Xiphias gladius, otherwise known as the swordfish, is the only species of the Xiphiidae family. Often regarded as prized food and game fish, the swordfish is not currently an endangered species, however its population is declining. Around 2014, it was being overfished. Overfishing caused swordfish numbers to decline considerably since the 1980s and the population was 70% lower than what was considered sustainable (Oceana, conservation charity). However, as of 2019, the US has seen a decline in the total annual catch of swordfish, and it is no longer considered to be overfished.
As a meal, it provides an excellent source of selenium, a micronutrient that offers important cancer-fighting and heart health benefits. It is considered protein-rich and loaded with niacin which:
- Lowers LDL cholesterol (bad cholesterol), is used to treat high cholesterol which can otherwise have negative impacts on the heart.
- Increases HDL cholesterol (good cholesterol).
- May reduce symptoms of Arthritis, and may help prevent heart disease.
It also contains vitamin B12, zinc and Omega-3.
In spite of its name, the sword-looking bill extending from the swordfish's snout is not used to spear, but instead may be used to injure its prey by slashing at it, thus weakening it and making it an easier catch. Although its bill is significantly elongated, the swordfish relies on its speed and agility in the water in order to catch its prey.
The sword is flat, broad, and more rounded in comparison to its similar-looking species from the Istiophoridae family. Hence, it is often referred to as the broadbill.
It is a scale-less fish and has a tall dorsal fin (the little arc protruding from its spine in the photo). It is also identified by its lack of pelvic fins and of teeth. As seen in the image, it is often purplish or bluish for the upper half of its body, and silvery nearer to its stomach and lower half. On average, it grows to a maximum length of 4.6 metres, and a maximum weight of 450 kilograms.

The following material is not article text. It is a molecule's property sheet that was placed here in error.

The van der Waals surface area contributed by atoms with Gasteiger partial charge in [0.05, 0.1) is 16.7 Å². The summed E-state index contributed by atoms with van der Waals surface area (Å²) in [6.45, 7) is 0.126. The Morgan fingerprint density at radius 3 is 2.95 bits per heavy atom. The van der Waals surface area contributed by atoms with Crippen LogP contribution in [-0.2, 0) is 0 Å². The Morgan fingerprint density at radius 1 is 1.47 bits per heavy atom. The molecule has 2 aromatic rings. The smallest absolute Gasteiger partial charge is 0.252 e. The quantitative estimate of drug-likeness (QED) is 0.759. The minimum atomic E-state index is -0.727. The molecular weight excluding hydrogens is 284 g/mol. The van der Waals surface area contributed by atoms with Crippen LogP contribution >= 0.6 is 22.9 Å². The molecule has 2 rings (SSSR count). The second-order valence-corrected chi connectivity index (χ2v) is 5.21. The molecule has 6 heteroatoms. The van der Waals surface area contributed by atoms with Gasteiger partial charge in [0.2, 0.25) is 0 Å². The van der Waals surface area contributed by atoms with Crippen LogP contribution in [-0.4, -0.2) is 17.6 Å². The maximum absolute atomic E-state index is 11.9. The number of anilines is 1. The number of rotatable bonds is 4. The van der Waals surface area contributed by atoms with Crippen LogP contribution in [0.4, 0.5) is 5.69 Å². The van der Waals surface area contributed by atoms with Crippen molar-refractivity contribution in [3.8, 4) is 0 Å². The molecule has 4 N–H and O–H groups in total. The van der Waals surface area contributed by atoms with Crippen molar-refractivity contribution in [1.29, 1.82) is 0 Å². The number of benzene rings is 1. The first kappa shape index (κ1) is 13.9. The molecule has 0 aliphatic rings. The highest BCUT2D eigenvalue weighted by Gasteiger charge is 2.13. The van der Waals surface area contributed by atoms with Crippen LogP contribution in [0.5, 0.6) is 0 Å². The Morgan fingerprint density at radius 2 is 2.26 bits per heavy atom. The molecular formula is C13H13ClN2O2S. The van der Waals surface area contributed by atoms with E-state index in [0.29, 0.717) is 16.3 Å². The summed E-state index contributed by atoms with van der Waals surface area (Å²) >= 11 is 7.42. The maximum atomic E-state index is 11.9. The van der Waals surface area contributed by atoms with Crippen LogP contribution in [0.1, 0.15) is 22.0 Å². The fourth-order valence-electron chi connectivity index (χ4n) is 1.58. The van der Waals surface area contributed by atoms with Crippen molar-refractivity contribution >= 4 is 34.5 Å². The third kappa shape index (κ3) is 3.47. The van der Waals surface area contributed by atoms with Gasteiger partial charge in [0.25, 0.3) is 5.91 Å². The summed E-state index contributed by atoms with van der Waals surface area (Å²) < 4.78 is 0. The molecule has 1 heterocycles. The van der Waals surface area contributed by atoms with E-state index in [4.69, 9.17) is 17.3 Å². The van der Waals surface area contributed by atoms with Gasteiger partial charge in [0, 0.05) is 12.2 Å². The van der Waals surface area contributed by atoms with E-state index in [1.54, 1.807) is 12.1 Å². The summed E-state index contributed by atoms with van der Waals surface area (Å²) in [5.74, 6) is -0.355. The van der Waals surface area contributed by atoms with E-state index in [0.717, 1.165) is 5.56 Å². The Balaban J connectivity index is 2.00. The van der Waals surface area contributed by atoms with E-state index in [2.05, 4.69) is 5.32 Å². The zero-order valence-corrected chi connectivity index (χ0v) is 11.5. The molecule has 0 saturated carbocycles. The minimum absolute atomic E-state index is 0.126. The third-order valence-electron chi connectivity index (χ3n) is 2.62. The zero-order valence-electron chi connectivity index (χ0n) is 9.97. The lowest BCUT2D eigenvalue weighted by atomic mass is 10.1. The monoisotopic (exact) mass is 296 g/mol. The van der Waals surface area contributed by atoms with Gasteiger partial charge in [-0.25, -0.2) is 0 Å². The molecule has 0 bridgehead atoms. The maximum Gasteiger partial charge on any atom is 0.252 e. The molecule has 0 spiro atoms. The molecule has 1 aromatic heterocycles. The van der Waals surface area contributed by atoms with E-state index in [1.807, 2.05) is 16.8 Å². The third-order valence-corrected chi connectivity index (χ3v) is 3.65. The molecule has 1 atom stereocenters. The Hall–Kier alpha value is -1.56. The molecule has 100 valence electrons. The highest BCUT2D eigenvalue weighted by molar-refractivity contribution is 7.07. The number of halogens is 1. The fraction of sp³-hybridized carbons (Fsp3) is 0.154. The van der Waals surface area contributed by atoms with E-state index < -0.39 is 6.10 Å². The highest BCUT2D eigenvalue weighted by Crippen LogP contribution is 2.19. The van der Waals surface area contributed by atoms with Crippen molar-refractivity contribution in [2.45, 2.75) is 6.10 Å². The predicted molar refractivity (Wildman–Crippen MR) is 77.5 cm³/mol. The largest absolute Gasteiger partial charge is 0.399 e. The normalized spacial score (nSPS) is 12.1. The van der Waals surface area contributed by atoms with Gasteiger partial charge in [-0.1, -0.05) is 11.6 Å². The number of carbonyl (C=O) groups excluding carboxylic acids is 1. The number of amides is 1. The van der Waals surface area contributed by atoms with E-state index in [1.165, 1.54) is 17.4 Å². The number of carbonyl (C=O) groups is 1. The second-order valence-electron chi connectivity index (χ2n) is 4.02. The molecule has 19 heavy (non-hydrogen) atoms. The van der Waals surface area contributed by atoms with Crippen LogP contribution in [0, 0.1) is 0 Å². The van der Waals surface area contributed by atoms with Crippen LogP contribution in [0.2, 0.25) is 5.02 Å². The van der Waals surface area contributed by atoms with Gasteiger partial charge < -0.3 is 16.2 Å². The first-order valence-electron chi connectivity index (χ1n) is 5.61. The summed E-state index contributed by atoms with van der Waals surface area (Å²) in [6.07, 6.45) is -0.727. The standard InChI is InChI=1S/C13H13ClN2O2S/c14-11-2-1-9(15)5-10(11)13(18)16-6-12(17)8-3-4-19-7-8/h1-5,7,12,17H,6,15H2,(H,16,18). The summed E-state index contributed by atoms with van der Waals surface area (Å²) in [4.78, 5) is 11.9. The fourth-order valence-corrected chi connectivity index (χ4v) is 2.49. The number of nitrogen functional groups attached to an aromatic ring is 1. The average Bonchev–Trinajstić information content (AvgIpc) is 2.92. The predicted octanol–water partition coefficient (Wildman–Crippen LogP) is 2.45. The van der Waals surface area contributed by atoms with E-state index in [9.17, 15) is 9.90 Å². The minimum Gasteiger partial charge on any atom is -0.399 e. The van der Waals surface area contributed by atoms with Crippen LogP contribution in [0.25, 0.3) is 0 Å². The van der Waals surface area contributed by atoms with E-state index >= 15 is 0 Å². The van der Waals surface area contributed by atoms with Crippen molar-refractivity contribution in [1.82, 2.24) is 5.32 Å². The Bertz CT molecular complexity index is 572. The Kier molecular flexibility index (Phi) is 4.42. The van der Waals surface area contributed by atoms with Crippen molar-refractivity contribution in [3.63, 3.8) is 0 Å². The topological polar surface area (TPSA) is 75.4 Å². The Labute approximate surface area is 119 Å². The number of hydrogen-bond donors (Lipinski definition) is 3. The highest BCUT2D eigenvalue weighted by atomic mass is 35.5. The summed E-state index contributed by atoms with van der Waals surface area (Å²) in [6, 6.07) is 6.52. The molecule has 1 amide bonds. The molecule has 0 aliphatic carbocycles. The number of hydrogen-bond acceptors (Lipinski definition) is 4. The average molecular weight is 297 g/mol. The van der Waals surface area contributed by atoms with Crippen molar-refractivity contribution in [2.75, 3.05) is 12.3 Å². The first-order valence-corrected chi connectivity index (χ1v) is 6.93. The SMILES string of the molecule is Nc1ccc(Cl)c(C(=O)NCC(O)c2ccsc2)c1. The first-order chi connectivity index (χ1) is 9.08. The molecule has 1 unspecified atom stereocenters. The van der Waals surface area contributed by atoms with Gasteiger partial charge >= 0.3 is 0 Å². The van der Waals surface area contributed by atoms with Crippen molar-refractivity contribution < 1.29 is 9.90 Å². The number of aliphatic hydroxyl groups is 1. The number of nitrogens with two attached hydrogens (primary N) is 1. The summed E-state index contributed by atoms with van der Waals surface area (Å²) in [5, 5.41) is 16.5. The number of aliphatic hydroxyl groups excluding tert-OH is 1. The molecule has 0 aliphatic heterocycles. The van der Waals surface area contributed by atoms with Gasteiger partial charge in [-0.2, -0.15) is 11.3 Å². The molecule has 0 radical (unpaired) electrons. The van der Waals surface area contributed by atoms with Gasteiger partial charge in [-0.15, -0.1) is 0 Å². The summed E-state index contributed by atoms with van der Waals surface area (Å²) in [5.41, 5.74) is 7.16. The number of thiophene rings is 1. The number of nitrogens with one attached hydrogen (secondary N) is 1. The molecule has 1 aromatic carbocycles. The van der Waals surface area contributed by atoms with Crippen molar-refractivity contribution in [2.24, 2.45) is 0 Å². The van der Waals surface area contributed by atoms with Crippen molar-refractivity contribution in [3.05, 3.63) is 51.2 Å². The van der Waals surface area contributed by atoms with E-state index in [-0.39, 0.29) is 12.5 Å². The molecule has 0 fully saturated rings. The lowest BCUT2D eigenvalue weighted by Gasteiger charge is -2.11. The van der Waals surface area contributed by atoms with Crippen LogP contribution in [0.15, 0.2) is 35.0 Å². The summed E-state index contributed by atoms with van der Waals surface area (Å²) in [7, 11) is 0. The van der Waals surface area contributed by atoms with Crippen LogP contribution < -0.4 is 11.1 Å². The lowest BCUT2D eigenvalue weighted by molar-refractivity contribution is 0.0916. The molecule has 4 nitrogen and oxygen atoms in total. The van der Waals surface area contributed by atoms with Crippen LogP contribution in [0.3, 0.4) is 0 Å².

They prefer water temperatures between 18 and 22 degrees Celsius (64 and 72 degrees Fahrenheit), but have the widest range of tolerance among billfish, and can be found anywhere from 5 degrees to 27 degrees Celsius (41 to 81 degrees Fahrenheit). During summer, they typically migrate towards colder regions to feed. They eat daily, often at night, when they rise to the surface in search of smaller fish. During the day, however, they often stalk the depths of the oceans, settling at 550m below surface level, and have been recorded as deep as 2,878m before.
Unfortunately, they lose all teeth and scales by adulthood. Adult swordfish feed on a range of pelagic fish; mackerel, barracudas, silver hake, rockfish, herring and lanternfishes, but they can also eat squid and crustaceans.
The female swordfish tend to be larger than the male swordfish. They are external bearers; meaning fertilization of the egg occurs externally. Female swordfish carry 1 to 29 million eggs which are all fertilised externally and float to the surface. The eggs are usually 1.8mm long. They do not care for their babies and lack maternal instincts, so as soon as the eggs hatch, the new swordfish are an easy target and may be killed by nearby predators, but most manage to escape and begin growth. They live an average of 9 years.